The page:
Free market debate: UBER cab pits taxis against app service

Free market debate: UBER cab pits taxis against app service

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Uber Taxi image
Uber Taxi image

WASHINGTON, July 17, 2014 – While we generally believe that competition in a free enterprise system provides consumers with a better product at a lower price, in the area of taxis, in many places, quite the opposite philosophy is at work.

Taxis are a government-backed monopoly in many cities. At the center of this enterprise is the medallion, which is necessary to drive a taxi in New York, Boston, Philadelphia, Miami and other cities.
In New York, taxi medallions have topped $1 million. In Boston, $700,000. In Philadelphia, $400,000. In Miami, $300,000. Where medallions exist, they have outperformed even the Standard & Poor’s 500-stock index. In Chicago, their value has doubled since 2009.

Now, however, a market built on restricted supply is witnessing the arrival of start-ups that turn anyone with a car into a driver for hire. One company, Über, a five year-old San Francisco tech firm, has infiltrated taxi strongholds by enabling consumers to hail rides electronically from their smartphones.

When Über was founded, it offered only upscale town-car rides through a smartphone app. It soon expanded to allow users to book traditional taxicabs. Then came its next service, UberX. “Ridesharing,” as Über and its competitors Lyft and Sidecar call the service, enables people driving a private car to find and book passengers for a fee that’s calculated, similar to taxi fare, based on time and distance.

In other industries, phones, cars, computers, software, the possibility that a new technology might dramatically alter a company’s market share is built into the risk of operating it. “When it’s purely private, we have no trouble with the idea that a technological change, an innovation, an advancement can destroy billions of dollars of value,” says Jerold Kayden, a professor of urban planning at Harvard’s Kennedy School and at the Harvard Graduate School of Design. “We simply attribute that to operating in the private marketplace. So what’s the difference here? Government is involved.”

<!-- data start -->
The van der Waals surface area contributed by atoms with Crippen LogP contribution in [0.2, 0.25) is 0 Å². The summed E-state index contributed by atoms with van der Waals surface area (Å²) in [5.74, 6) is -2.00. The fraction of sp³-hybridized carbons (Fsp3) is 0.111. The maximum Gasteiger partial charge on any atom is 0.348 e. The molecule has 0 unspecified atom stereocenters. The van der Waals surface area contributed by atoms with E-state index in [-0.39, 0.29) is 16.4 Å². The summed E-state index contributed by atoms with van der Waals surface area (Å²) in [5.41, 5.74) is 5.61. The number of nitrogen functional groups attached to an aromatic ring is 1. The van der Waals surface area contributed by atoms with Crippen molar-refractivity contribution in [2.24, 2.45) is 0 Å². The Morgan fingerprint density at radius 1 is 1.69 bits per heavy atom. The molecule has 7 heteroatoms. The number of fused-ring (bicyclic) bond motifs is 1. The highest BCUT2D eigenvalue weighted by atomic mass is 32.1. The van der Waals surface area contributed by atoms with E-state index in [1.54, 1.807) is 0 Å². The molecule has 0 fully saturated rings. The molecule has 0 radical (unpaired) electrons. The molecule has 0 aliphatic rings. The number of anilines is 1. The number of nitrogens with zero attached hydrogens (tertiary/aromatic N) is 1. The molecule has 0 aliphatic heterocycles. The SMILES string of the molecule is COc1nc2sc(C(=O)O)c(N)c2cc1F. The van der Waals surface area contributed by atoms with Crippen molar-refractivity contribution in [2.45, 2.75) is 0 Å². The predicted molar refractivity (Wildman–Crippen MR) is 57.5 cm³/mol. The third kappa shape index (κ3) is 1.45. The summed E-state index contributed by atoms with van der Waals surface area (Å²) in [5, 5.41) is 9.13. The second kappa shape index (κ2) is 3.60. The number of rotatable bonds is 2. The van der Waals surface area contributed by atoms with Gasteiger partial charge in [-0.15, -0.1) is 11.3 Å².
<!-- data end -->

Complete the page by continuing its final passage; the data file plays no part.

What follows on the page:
Lee McGrath, an attorney with the libertarian-leaning Institute for Justice, notes that, “At the heart of our economic system is the idea of change, and that government can’t be in the business of protecting old models. If there were medallions associated with the buggy whip, we probably would still have them today.”

David Estrada, Lyft’s Vice President of government relations, says, “If in fact the taxis were doing what they were required to do with providing universal service, why would Uber, Lyft and Sidecar exist? The only reason we exist is because current regulations and the current system is not serving people.”

Around the country, and the world, Uber and the others are coming under legal attack. In Virginia, police have been handing out tickets to Uber and Lyft drivers, saying they don’t have the proper permits to operate in the state. In Washington, D.C. taxi drivers held a protest and asked the government to issue a cease and desist order.

New Mexico has denied Uber a temporary permit while working on regulations. Chicago cab drivers are suing the city to impose stricter regulations on their new competition. Last fall, California, where many of the new companies are based, became the first state to issue regulations legalizing the car service industry. But in June, the president of the state Public Utilities Commission threatened to revoke permits after personnel complained that drivers were illegally operating at major airports.”

In Europe, Uber has faced major protests from London to Milan to Madrid. Early in July, London’s transportation regulator said that Uber can legally operate. But this was not the final green light for Uber in London. To clarify whether or not Uber’s technology can be considered a meter, a British court has been asked for a final ruling.